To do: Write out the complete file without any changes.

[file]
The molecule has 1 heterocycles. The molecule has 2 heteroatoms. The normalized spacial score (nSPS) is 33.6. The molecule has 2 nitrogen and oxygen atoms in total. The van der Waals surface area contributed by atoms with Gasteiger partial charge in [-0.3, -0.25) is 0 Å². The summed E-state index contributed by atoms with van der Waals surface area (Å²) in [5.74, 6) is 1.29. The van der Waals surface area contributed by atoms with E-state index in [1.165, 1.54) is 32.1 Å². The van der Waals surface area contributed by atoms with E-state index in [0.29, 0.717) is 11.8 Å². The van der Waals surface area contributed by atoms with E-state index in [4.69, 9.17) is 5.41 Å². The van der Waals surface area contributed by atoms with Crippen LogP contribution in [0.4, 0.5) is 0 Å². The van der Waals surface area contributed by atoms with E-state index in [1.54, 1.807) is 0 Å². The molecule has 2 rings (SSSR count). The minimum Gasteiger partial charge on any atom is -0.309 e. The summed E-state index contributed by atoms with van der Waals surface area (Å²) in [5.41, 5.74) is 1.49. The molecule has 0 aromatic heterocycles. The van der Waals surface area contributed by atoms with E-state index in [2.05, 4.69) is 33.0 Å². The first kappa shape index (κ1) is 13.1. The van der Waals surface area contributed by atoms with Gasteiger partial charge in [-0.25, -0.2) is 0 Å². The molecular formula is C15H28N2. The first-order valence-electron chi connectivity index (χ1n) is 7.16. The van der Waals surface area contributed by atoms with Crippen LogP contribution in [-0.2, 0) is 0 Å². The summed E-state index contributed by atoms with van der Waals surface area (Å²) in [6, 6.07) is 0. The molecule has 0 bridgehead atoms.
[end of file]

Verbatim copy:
The molecule has 1 heterocycles. The molecule has 2 heteroatoms. The normalized spacial score (nSPS) is 33.6. The molecule has 2 nitrogen and oxygen atoms in total. The van der Waals surface area contributed by atoms with Gasteiger partial charge in [-0.3, -0.25) is 0 Å². The summed E-state index contributed by atoms with van der Waals surface area (Å²) in [5.74, 6) is 1.29. The van der Waals surface area contributed by atoms with E-state index in [1.165, 1.54) is 32.1 Å². The van der Waals surface area contributed by atoms with E-state index in [0.29, 0.717) is 11.8 Å². The van der Waals surface area contributed by atoms with E-state index in [4.69, 9.17) is 5.41 Å². The van der Waals surface area contributed by atoms with Crippen LogP contribution in [0.4, 0.5) is 0 Å². The van der Waals surface area contributed by atoms with E-state index in [1.54, 1.807) is 0 Å². The molecule has 2 rings (SSSR count). The minimum Gasteiger partial charge on any atom is -0.309 e. The summed E-state index contributed by atoms with van der Waals surface area (Å²) in [5.41, 5.74) is 1.49. The molecule has 0 aromatic heterocycles. The van der Waals surface area contributed by atoms with E-state index in [2.05, 4.69) is 33.0 Å². The first kappa shape index (κ1) is 13.1. The van der Waals surface area contributed by atoms with Gasteiger partial charge in [-0.25, -0.2) is 0 Å². The molecular formula is C15H28N2. The first-order valence-electron chi connectivity index (χ1n) is 7.16. The van der Waals surface area contributed by atoms with Crippen LogP contribution in [-0.2, 0) is 0 Å². The summed E-state index contributed by atoms with van der Waals surface area (Å²) in [6, 6.07) is 0. The molecule has 0 bridgehead atoms.